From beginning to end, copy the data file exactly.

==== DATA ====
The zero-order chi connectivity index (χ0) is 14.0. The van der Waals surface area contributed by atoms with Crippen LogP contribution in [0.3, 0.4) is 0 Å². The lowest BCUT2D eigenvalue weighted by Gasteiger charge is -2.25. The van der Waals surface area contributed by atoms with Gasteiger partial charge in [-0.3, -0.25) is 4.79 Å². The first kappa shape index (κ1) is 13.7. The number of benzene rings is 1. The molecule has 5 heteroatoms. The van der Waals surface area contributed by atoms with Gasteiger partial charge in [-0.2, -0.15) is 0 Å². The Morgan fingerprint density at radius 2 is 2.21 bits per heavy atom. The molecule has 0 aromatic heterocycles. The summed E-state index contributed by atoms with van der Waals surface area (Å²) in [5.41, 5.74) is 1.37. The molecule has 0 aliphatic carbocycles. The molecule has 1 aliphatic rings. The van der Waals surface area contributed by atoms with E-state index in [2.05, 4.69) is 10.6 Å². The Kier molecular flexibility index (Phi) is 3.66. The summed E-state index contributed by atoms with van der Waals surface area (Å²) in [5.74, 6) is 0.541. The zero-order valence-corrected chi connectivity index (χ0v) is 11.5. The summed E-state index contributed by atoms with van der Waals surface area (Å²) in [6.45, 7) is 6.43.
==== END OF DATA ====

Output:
The zero-order chi connectivity index (χ0) is 14.0. The van der Waals surface area contributed by atoms with Crippen LogP contribution in [0.3, 0.4) is 0 Å². The lowest BCUT2D eigenvalue weighted by Gasteiger charge is -2.25. The van der Waals surface area contributed by atoms with Gasteiger partial charge in [-0.3, -0.25) is 4.79 Å². The first kappa shape index (κ1) is 13.7. The number of benzene rings is 1. The molecule has 5 heteroatoms. The van der Waals surface area contributed by atoms with Gasteiger partial charge in [-0.2, -0.15) is 0 Å². The Morgan fingerprint density at radius 2 is 2.21 bits per heavy atom. The molecule has 0 aromatic heterocycles. The summed E-state index contributed by atoms with van der Waals surface area (Å²) in [5.41, 5.74) is 1.37. The molecule has 0 aliphatic carbocycles. The molecule has 1 aliphatic rings. The van der Waals surface area contributed by atoms with E-state index in [2.05, 4.69) is 10.6 Å². The Kier molecular flexibility index (Phi) is 3.66. The summed E-state index contributed by atoms with van der Waals surface area (Å²) in [5.74, 6) is 0.541. The zero-order valence-corrected chi connectivity index (χ0v) is 11.5. The summed E-state index contributed by atoms with van der Waals surface area (Å²) in [6.45, 7) is 6.43.